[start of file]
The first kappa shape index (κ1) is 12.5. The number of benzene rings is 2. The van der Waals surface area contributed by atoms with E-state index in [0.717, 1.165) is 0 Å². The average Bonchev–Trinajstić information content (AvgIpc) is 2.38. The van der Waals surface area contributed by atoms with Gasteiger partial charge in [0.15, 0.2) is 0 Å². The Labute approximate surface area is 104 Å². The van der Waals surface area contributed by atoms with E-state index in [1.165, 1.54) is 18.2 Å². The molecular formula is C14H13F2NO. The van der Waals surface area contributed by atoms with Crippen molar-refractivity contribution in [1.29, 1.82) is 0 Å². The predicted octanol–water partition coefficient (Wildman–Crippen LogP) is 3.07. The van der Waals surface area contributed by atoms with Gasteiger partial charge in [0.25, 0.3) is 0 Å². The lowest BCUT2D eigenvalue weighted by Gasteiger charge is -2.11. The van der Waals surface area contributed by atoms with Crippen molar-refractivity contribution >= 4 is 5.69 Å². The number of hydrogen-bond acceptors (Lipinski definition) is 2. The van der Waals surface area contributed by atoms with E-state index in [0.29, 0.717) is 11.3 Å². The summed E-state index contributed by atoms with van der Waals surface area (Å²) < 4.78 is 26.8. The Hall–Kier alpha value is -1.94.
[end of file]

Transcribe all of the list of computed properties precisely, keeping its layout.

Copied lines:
The first kappa shape index (κ1) is 12.5. The number of benzene rings is 2. The van der Waals surface area contributed by atoms with E-state index in [0.717, 1.165) is 0 Å². The average Bonchev–Trinajstić information content (AvgIpc) is 2.38. The van der Waals surface area contributed by atoms with Gasteiger partial charge in [0.15, 0.2) is 0 Å². The Labute approximate surface area is 104 Å². The van der Waals surface area contributed by atoms with E-state index in [1.165, 1.54) is 18.2 Å². The molecular formula is C14H13F2NO. The van der Waals surface area contributed by atoms with Crippen molar-refractivity contribution in [1.29, 1.82) is 0 Å². The predicted octanol–water partition coefficient (Wildman–Crippen LogP) is 3.07. The van der Waals surface area contributed by atoms with Gasteiger partial charge in [0.25, 0.3) is 0 Å². The lowest BCUT2D eigenvalue weighted by Gasteiger charge is -2.11. The van der Waals surface area contributed by atoms with Crippen molar-refractivity contribution >= 4 is 5.69 Å². The number of hydrogen-bond acceptors (Lipinski definition) is 2. The van der Waals surface area contributed by atoms with E-state index in [0.29, 0.717) is 11.3 Å². The summed E-state index contributed by atoms with van der Waals surface area (Å²) < 4.78 is 26.8. The Hall–Kier alpha value is -1.94.